In a universe of capricious gods, dark moons, and kingdoms built on the backs of spaceships, a cursed queen sends her infant daughter away, a jealous uncle steals the throne of Kali from his nephew, and an exiled prince vows to take his crown back.

Raised alone and far away from her home on Kali, Esmae longs to return to her family. When the King of Wychstar offers to gift the unbeatable, sentient warship Titania to a warrior that can win his competition, she sees her way home: she’ll enter the competition, reveal her true identity to the world, and help her famous brother win back the crown of Kali.

It’s a great plan. Until it falls apart.

My review:

Discovering new favourite books can sometimes feel like finally releasing a long breath – you’ve been waiting for it, you feel like life has returned to you, and you feel invigorated. The relief and satisfaction of discovering and reading A Spark of White Fire cannot be described by words. It is a science-fiction space opera, inspired by the Sanskrit epic, Mahabharata, and follows a lost princess who infiltrates the circles of those who stole her family’s crown, only to realise that they may not be as wicked as she once believed. I’m in awe, friends. A Spark of White Fire is thoroughly brilliant, and I hope my book review will convince you to pick up this new YA SF gem.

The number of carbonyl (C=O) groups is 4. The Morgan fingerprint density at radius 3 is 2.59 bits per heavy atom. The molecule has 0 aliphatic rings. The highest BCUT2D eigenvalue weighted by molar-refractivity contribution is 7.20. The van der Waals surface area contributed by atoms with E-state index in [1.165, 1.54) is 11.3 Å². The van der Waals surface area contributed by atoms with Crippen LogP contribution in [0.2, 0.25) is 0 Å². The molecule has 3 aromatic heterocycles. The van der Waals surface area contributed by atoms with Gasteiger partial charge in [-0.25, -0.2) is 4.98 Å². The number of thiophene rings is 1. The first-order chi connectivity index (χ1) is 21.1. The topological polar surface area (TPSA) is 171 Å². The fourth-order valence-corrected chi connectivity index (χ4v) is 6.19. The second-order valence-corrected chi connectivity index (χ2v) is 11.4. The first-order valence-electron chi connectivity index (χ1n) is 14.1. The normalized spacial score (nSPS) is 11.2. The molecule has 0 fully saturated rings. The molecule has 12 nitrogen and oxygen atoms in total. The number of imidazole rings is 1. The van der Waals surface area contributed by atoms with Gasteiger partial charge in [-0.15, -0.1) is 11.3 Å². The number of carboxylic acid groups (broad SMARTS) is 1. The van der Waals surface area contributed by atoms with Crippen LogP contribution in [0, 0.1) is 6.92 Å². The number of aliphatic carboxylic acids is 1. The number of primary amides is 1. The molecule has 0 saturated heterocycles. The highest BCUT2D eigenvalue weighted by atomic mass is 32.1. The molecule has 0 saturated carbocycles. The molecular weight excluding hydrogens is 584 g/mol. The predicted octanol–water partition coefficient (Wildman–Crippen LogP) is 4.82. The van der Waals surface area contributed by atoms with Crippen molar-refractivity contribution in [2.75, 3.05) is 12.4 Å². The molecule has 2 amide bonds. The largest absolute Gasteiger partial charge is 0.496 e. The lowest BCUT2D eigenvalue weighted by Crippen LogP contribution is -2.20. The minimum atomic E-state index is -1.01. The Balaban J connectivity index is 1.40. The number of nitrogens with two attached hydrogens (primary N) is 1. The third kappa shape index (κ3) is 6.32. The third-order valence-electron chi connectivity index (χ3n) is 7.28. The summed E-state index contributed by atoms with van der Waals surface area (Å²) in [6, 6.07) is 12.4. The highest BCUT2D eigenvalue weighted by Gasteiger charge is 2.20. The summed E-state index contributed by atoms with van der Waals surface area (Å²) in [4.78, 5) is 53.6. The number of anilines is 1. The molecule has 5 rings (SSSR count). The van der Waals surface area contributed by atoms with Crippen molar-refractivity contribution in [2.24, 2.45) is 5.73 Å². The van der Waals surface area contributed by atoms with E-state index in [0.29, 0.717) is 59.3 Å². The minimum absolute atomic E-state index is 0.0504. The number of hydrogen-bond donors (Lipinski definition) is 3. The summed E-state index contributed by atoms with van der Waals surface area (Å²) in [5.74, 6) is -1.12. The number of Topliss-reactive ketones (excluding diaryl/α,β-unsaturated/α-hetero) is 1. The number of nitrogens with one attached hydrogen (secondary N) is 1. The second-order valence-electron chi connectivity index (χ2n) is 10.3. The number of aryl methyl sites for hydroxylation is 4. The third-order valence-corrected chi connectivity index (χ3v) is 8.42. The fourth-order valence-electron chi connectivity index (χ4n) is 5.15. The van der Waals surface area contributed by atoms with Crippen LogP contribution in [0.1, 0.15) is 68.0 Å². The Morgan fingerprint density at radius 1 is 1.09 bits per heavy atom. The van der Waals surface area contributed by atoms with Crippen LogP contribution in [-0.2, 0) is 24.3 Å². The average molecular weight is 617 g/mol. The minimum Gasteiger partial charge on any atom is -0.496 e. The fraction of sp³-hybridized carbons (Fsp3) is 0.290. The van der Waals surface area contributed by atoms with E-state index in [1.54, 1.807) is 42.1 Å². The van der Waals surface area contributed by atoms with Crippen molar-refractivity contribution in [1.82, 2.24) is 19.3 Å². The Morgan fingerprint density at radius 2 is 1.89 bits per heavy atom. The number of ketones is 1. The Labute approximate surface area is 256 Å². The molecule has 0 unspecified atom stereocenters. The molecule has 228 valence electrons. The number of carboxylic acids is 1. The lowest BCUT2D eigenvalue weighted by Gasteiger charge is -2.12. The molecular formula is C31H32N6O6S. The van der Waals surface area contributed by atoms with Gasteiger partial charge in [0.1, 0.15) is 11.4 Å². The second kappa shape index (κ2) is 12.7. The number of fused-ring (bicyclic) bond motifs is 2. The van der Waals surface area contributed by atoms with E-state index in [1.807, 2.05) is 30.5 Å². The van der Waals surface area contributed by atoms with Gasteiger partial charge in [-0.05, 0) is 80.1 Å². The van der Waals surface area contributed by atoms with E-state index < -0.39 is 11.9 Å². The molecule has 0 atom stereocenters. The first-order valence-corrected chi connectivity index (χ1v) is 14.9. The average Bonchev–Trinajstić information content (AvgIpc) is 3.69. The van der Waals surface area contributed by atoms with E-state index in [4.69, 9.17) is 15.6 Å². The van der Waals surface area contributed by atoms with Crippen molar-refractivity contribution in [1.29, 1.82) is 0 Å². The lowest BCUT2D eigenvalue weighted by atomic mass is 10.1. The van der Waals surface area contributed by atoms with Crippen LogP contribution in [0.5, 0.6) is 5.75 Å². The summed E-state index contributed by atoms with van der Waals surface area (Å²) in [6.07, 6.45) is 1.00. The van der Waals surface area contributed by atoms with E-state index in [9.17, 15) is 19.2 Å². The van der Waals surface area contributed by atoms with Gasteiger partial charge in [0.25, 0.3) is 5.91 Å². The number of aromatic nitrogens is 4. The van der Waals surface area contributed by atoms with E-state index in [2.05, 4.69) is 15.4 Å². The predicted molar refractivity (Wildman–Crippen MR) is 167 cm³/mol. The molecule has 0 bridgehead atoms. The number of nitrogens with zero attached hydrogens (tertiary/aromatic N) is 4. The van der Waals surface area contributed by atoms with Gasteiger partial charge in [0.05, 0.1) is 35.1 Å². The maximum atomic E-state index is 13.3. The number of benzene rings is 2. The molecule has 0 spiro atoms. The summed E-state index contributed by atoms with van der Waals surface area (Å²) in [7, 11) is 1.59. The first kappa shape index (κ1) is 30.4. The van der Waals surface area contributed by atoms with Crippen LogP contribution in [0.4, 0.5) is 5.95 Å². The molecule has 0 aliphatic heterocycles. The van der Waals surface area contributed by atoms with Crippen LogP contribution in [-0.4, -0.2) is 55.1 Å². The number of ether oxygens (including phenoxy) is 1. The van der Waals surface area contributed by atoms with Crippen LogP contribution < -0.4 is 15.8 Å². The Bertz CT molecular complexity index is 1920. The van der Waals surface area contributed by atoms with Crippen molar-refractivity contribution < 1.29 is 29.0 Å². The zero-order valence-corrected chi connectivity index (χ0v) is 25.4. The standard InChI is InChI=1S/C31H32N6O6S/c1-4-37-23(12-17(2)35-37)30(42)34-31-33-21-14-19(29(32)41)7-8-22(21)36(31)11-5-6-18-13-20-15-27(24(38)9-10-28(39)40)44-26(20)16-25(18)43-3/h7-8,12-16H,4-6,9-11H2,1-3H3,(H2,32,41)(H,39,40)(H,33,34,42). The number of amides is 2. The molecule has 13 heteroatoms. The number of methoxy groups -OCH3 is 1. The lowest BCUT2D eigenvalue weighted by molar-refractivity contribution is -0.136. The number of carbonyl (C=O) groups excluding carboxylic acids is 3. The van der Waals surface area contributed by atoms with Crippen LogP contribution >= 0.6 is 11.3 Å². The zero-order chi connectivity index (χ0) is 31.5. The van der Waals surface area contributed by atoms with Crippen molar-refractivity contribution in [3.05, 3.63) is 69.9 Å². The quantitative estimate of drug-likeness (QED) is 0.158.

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The Rise of the Empress Series – A Juxtaposition Between Good versus Evil; In Which the Good was Great and the Evil was Boring

TEXT: Forest of a Thousand Lanterns, Julie C. Dao (left); Kingdom of the Blazing Phoenix, Julie Dao (right)

The Rise of the Empress duology was a thoroughly unexpected series, and, even more unexpected, was that reading these two books reminded me of two important things. First, sometimes your expectations are completely wrong and that you should check them at the door. Second, that it’s not always a bad idea to give a series a second chance.

The Rise of the Empress duology written by Julie Dao consists of two books: the first is Forest of a Thousand Lanterns and the second, which takes place years later but centers on a different character (and thus can be read as a standalone if the reader wishes), is called Kingdom of the Blazing Phoenix. As a whole, the Rise of the Empress duology is an East-Asian reimagining of Snow White, set in a fantasy world inspired by the Far East.